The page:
From the rear, i.e. from the entrance box and the organ loft, this separation of these religious objects is particularly noticeable. Symbols of the fragmented history of religion and politics? In this respect the niche provides us, above all, with a difficult lesson: Below the artwork (a not particularly fine 19th century piece) a window in the ground allows a view into a small section of the basement of the old church, directly after the erection of the wall the border troops closed up the entrance from outside with concrete blocks. Several figures of the crudely carved Last Supper were later decapitated. Is perhaps the condition of the reredos, vandalised by people who had earlier blown up the church, a distorted reflection of the iconoclasm of the Reformation? This appropriation of history using contemporary means does not stop at the choice of building materials. The floor is of compounded loam and the shell, a good half a metre thick, is enriched with brick fragments and strengthened with flax fibres.
Much as in the case of Abbot Suger, who regarded the stones of St. Denis as relics and ordered that they be should be saved from the old basilica to be used in the new cathedral, the reconciliation church lives on in the Chapel of Reconciliation. One sees layer upon layer of compressed loam and stone in the one bare rounded wall. Erected under the supervision of Martin Rauch, a loam specialist, the grainy material strengthened by the addition of bricks from the destroyed church is a product of the ecological logic, motivated by Franciscan idealism, of the client.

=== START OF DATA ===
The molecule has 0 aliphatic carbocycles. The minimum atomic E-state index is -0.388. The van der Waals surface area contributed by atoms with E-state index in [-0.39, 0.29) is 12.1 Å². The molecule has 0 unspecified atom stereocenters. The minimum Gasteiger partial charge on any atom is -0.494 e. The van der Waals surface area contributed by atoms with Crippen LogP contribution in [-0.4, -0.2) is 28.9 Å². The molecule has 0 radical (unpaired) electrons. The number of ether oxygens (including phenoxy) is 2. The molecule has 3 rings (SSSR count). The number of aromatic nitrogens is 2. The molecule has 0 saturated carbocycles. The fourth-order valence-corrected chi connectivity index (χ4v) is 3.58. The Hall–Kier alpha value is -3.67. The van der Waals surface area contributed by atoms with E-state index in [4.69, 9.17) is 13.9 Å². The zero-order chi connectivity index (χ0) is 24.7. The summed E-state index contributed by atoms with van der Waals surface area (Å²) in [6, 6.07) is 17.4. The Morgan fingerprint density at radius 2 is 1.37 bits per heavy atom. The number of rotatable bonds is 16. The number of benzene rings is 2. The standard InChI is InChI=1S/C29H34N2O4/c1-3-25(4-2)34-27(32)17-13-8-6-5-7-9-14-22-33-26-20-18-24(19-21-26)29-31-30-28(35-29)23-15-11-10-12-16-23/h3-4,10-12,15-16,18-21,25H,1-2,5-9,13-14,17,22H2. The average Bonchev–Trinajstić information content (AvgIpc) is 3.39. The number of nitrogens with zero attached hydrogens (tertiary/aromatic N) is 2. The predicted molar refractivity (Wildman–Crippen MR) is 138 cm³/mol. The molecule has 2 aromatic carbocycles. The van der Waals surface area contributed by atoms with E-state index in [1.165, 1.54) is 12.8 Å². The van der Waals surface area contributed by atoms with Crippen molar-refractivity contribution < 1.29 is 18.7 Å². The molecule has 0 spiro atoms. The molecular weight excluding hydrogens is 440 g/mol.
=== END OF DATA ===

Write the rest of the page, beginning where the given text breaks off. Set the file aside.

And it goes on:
"The loam and the brick are healed earth", says the Pastor Manfred Fischer, while the southern wall slowly changes colour in the sloping light from grey to green-yellow and brown. The nucleus of the chapel, from which only the anthracite coloured boxes of the entrance and the niches protrude, is protected at a distance by a second shell. The floor of poured asphalt, nine frames with uprights and beams of pine and a curtain of horizontal louvers of Canadian Douglas fir, which will turn a silvery grey colour through the effect of sun and rain, form this oval. The vertical wooden structure swings freely around the horizontal loam structure: a loose exterior around a solid inner core. Between them is an airy space, at places larger at others smaller, that invites everyone to steal away for a moment from everyday space and time. When in 1995 the community was able once more to call the site of the old church their own, members were confronted with the task of finding a function for the plot, which was none too small. The organic qualities of the victorious competition design by Reitermann and Sassenroth - the relationship between the elements is like that between the white and the yolk of an egg-relate to the concept of a "forme forte", both monumental and monolithic, influenced by Martin Steinmann.
All were quickly of one opinion as regards the form, but for a long time the clients and the architects argued about the building materials, whether they should be concrete and steel or wood and loam. The decision to build a loam structure by Martin Rauch was doubtless the correct one in view of the auratic harmony between form and material.
Rudolf Stegers, Architektur aktuell 3/2001, p. 66-75